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Archive for April 8th, 2021

© 2021 by James Clark

Ingmar Bergman, not widely known to praise other filmmakers, was, however, on one occasion, drawn to remark: “My discovery of Tarkovsky’s first film [Ivan’s Childhood, 1962] was like a miracle. Suddenly, I found myself standing at the door of a room the keys of which had until then, never been given to me. It was a room I had always wanted to enter and where he was moving freely and fully at ease. I felt as if I was entering and encountering a range of stimulation. Someone was expressing what I had always wanted to say without knowing how. Tarkovsky is for me the greatest, the one who invented a new language, true to the nature of film, as it captures life as a reflection, as a dream.”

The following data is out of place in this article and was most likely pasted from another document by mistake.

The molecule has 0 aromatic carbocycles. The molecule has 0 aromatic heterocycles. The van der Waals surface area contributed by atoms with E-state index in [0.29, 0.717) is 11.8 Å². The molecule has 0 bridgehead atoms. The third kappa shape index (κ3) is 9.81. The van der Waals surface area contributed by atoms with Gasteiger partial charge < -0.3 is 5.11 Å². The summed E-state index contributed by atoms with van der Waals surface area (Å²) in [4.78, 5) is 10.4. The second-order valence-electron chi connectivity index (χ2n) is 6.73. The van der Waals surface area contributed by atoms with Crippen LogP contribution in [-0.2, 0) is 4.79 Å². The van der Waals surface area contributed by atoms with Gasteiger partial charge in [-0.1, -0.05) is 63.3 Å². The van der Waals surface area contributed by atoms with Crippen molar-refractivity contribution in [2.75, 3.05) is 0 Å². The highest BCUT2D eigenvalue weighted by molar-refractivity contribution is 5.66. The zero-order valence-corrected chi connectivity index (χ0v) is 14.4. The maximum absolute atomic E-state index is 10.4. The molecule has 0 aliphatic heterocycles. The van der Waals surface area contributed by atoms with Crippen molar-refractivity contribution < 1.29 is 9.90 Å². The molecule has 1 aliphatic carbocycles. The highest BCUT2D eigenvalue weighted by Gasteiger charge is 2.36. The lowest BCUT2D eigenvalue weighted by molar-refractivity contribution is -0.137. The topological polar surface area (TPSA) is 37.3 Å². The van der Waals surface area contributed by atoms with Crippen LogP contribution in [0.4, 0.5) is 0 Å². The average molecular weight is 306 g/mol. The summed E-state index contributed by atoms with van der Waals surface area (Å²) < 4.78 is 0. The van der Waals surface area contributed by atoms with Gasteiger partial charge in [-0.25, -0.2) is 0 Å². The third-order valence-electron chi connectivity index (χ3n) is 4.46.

With Bergman, however, being a tricky hand-to-hand brawler, you have to look carefully about such a homage. Yes, Tarkovsky comes on the field as remarkably brilliant. His instinct for dynamics and mis en scene is truly inventive and revolutionary. But where do you think that new genius learned his chops as an exhaustive challenger of world history as it has enjoyed total and disastrous power since societies on earth began? Tarkovsky’s film today, namely, Solaris (1972), is about space discovery, the wonder of the “new,” in the bright solar awakening. But the solar, if you look at it, is a fury, a visitation of intensity (emotion) having been censored from the entirety of life, of nature; while religion and science have carved up everything in sight, despite being possibly, however, having much to do with the new. The protagonist, Kris Kelvin (a surname redolent of “hard” science and control of heat), does not, at first blush, present any hope of becoming a paragon of emotive innovation. His father, on the eve of Kris’s departure—to a Soviet space craft having encountered disarray, and which he seemed to be the right man to straighten it out—far from a radical but aware that there is more in life than science, remarks, “He reminds me of a bookkeeper, preparing his accounts… It’s dangerous to send people like you into space. Everything is fragile. Yes, fragile. The Earth has somehow become disgusting to people like you, although at what sacrifice!  The Earth has somehow become adjusted to people like you. What, are you jealous that [someone else] will be the one to bury me, and not you?” (more…)

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